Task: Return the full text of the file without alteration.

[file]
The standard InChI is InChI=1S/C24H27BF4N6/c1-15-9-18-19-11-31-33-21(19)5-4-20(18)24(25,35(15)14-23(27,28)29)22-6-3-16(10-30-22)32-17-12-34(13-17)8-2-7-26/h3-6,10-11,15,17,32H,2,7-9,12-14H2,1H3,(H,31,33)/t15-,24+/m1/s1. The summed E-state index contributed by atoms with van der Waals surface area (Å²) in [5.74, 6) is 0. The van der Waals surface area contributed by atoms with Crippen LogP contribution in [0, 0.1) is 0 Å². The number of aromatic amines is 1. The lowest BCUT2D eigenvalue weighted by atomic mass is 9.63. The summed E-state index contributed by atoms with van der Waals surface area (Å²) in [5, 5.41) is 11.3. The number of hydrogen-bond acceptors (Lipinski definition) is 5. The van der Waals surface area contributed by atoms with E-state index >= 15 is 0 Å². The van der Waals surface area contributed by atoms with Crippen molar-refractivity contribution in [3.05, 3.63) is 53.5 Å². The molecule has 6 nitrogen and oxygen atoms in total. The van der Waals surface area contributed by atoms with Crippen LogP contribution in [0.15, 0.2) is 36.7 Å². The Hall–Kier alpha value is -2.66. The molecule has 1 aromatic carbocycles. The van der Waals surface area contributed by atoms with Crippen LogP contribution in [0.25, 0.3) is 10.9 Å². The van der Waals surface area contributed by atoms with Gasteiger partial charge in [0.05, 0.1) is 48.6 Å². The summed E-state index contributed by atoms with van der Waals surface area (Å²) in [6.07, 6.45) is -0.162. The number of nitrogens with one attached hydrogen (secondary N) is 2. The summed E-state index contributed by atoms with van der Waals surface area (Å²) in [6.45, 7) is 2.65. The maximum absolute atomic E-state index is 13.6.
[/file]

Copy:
The standard InChI is InChI=1S/C24H27BF4N6/c1-15-9-18-19-11-31-33-21(19)5-4-20(18)24(25,35(15)14-23(27,28)29)22-6-3-16(10-30-22)32-17-12-34(13-17)8-2-7-26/h3-6,10-11,15,17,32H,2,7-9,12-14H2,1H3,(H,31,33)/t15-,24+/m1/s1. The summed E-state index contributed by atoms with van der Waals surface area (Å²) in [5.74, 6) is 0. The van der Waals surface area contributed by atoms with Crippen LogP contribution in [0, 0.1) is 0 Å². The number of aromatic amines is 1. The lowest BCUT2D eigenvalue weighted by atomic mass is 9.63. The summed E-state index contributed by atoms with van der Waals surface area (Å²) in [5, 5.41) is 11.3. The number of hydrogen-bond acceptors (Lipinski definition) is 5. The van der Waals surface area contributed by atoms with E-state index >= 15 is 0 Å². The van der Waals surface area contributed by atoms with Crippen molar-refractivity contribution in [3.05, 3.63) is 53.5 Å². The molecule has 6 nitrogen and oxygen atoms in total. The van der Waals surface area contributed by atoms with Crippen LogP contribution in [0.15, 0.2) is 36.7 Å². The Hall–Kier alpha value is -2.66. The molecule has 1 aromatic carbocycles. The van der Waals surface area contributed by atoms with Crippen LogP contribution in [0.25, 0.3) is 10.9 Å². The van der Waals surface area contributed by atoms with Gasteiger partial charge in [0.05, 0.1) is 48.6 Å². The summed E-state index contributed by atoms with van der Waals surface area (Å²) in [6.07, 6.45) is -0.162. The number of nitrogens with one attached hydrogen (secondary N) is 2. The summed E-state index contributed by atoms with van der Waals surface area (Å²) in [6.45, 7) is 2.65. The maximum absolute atomic E-state index is 13.6.